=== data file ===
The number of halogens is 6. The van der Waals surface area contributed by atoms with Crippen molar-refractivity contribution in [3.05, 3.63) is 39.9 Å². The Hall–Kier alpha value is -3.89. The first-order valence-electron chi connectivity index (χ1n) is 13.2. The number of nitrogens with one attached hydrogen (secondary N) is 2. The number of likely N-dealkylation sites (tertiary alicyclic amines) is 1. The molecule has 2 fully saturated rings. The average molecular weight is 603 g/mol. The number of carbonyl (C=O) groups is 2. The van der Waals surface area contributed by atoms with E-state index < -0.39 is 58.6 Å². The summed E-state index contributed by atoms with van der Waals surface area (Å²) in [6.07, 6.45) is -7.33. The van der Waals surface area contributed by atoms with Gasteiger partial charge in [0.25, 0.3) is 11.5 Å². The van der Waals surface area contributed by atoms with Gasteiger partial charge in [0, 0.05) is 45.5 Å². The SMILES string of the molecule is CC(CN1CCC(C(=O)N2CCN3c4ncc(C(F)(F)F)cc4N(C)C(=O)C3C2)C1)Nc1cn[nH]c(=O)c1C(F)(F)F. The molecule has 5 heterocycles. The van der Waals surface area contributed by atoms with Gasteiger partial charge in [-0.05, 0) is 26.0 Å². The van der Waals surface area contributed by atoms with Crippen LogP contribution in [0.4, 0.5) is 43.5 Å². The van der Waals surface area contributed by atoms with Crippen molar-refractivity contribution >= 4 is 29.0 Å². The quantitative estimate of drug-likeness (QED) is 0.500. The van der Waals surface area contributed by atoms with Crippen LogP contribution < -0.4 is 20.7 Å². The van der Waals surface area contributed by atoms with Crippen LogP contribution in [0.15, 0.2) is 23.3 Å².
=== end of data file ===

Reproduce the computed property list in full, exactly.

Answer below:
The number of halogens is 6. The van der Waals surface area contributed by atoms with Crippen molar-refractivity contribution in [3.05, 3.63) is 39.9 Å². The Hall–Kier alpha value is -3.89. The first-order valence-electron chi connectivity index (χ1n) is 13.2. The number of nitrogens with one attached hydrogen (secondary N) is 2. The number of likely N-dealkylation sites (tertiary alicyclic amines) is 1. The molecule has 2 fully saturated rings. The average molecular weight is 603 g/mol. The number of carbonyl (C=O) groups is 2. The van der Waals surface area contributed by atoms with E-state index < -0.39 is 58.6 Å². The summed E-state index contributed by atoms with van der Waals surface area (Å²) in [6.07, 6.45) is -7.33. The van der Waals surface area contributed by atoms with Gasteiger partial charge in [0.25, 0.3) is 11.5 Å². The van der Waals surface area contributed by atoms with Gasteiger partial charge in [0, 0.05) is 45.5 Å². The SMILES string of the molecule is CC(CN1CCC(C(=O)N2CCN3c4ncc(C(F)(F)F)cc4N(C)C(=O)C3C2)C1)Nc1cn[nH]c(=O)c1C(F)(F)F. The molecule has 5 heterocycles. The van der Waals surface area contributed by atoms with Gasteiger partial charge in [-0.05, 0) is 26.0 Å². The van der Waals surface area contributed by atoms with Crippen LogP contribution in [0.4, 0.5) is 43.5 Å². The van der Waals surface area contributed by atoms with Crippen molar-refractivity contribution >= 4 is 29.0 Å². The quantitative estimate of drug-likeness (QED) is 0.500. The van der Waals surface area contributed by atoms with Crippen LogP contribution < -0.4 is 20.7 Å². The van der Waals surface area contributed by atoms with Crippen LogP contribution in [0.15, 0.2) is 23.3 Å².